A love that does not overwhelm or oppress, cast aside or reduce to silence, humiliate or domineer. It is the love of the Lord, a daily, discreet and respectful love; a love that is free and freeing, a love that heals and raises up. The love of the Lord has to do more with raising up than knocking down, with reconciling than forbidding, with offering new changes than condemning, with the future than the past. It is the quiet love of a hand outstretched to serve, a commitment that draws no attention to itself.
Do you believe in this love? Is it a love that makes sense?

This is the same question and invitation that was addressed to Mary. The angel asked her if she wanted to bear this dream in her womb and give it life, to make it take flesh. She answered: “Behold, I am the handmaid of the Lord; let it be to me according to your word” (Lk 1:38). Mary found the courage to say “yes”. She found the strength to give life to God’s dream. The angel is asking the same thing of each of you, and of me. Do you want this dream to come alive? Do you want to make it take flesh with your hands, with your feet, with your gaze, with your heart? Do you want the Father’s love to open new horizons for you and bring you along paths never imagined or hoped for, dreamt or expected, making our hearts rejoice, sing and dance?

Do we have the courage to say to the angel, as Mary did: Behold the servants of the Lord; let it be done?

Dear young friends, the most hope-filled result of this Day will not be a final document, a joint letter or a programme to be carried out. The most hope-filled result of this meeting will be your faces and a prayer. Each of you will return home with the new strength born of every encounter with others and with the Lord. You will return home filled with the Holy Spirit, so that you can cherish and keep alive the dream that makes us brothers and sisters, and that we must not let grow cold in the heart of our world. Wherever we may be and whatever we may do, we can always look up and say, “Lord, teach me to love as you have loved us”. Will you repeat those words with me? “Lord, teach me to love as you have loved us”.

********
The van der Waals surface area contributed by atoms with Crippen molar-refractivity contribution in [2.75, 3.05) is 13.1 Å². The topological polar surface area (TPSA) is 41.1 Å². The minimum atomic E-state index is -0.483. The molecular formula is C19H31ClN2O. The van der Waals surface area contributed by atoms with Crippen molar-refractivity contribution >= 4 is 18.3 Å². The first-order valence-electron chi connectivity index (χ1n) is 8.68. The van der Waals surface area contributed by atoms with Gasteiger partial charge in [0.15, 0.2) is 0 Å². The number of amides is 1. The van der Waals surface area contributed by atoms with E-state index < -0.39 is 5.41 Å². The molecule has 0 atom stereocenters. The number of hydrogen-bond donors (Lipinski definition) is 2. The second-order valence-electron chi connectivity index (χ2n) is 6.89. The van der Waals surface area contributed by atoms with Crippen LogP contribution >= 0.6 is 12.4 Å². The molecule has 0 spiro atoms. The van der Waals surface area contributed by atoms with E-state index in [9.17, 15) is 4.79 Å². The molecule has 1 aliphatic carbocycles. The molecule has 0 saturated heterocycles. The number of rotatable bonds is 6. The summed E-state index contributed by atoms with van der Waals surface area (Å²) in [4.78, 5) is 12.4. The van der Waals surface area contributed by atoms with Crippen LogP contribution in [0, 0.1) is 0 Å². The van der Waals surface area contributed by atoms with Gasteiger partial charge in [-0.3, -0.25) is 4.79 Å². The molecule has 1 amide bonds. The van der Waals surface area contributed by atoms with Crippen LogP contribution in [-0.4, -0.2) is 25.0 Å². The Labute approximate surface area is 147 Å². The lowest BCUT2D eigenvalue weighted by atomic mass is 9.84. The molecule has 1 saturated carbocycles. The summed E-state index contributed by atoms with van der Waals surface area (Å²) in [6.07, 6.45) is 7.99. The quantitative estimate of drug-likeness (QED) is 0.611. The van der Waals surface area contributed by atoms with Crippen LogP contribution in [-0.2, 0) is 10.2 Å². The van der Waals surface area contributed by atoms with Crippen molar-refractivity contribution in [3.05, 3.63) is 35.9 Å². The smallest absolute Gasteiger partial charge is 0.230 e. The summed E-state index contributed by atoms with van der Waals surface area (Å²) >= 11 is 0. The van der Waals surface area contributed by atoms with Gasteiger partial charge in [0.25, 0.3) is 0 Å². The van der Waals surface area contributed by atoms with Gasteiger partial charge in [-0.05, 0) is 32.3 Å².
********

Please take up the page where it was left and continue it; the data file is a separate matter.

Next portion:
We cannot conclude this first encounter without giving thanks. Thank you to all those who have prepared this World Youth Day with so much enthusiasm. Thank you for encouraging one another to build up and to welcome, and for saying “yes” to God’s dream of seeing his sons and daughters gathered. Thank you to Archbishop Ulloa and his team who have helped Panama to be today not only a channel that joins oceans, but also a channel where God’s dream continues to find new streams that enable it to grow, to multiply and to spread to every corner of the earth.

Dear friends, may Jesus bless you and Santa Maria Antigua ever accompany you, so that we can say without fear, as she does: “I am here. Let it be done”.

World Youth Day (WYD) is a worldwide encounter with the Pope which is typically celebrated every three years in a different country. The most recent WYD was celebrated in Krakow, Poland from July 26th to 31st, 2016 and the next World Youth Day will be held in Panama City, Panama from January 22nd to 27th, 2019.

The Founder and the first promoter of WYD was Saint John Paul II. With the objective of favoring the personal encounter with Christ which changes life, Promote peace, unity, and fraternity of the peoples and nations of the world, through youth as ambassadors. And develop processes of new evangelization aimed at young people.

WYD is open to all young people who want to take part in a festive encounter with their contemporaries centered on Jesus Christ. This event is an opportunity to experience in first person the universality of the Church; to share with the whole world the hope of many young people who want to commit themselves to Christ and others. World Youth Day is a unique way to deepen your faith and grow closer to Christ, by means of prayer and the sacraments, together with thousands of other young people who share your interests and ambitions.

It is basically a meeting of young people from all over the world with the Pope, in a festive, religious and cultural atmosphere, which shows the dynamism of the Church and gives testimony of the message of Jesus. “It’s much more than an event. It is a time of profound spiritual renewal, whose fruits benefit the whole society ” (Benedict XVI). An extraordinary means of evangelization to strengthen youth ministry.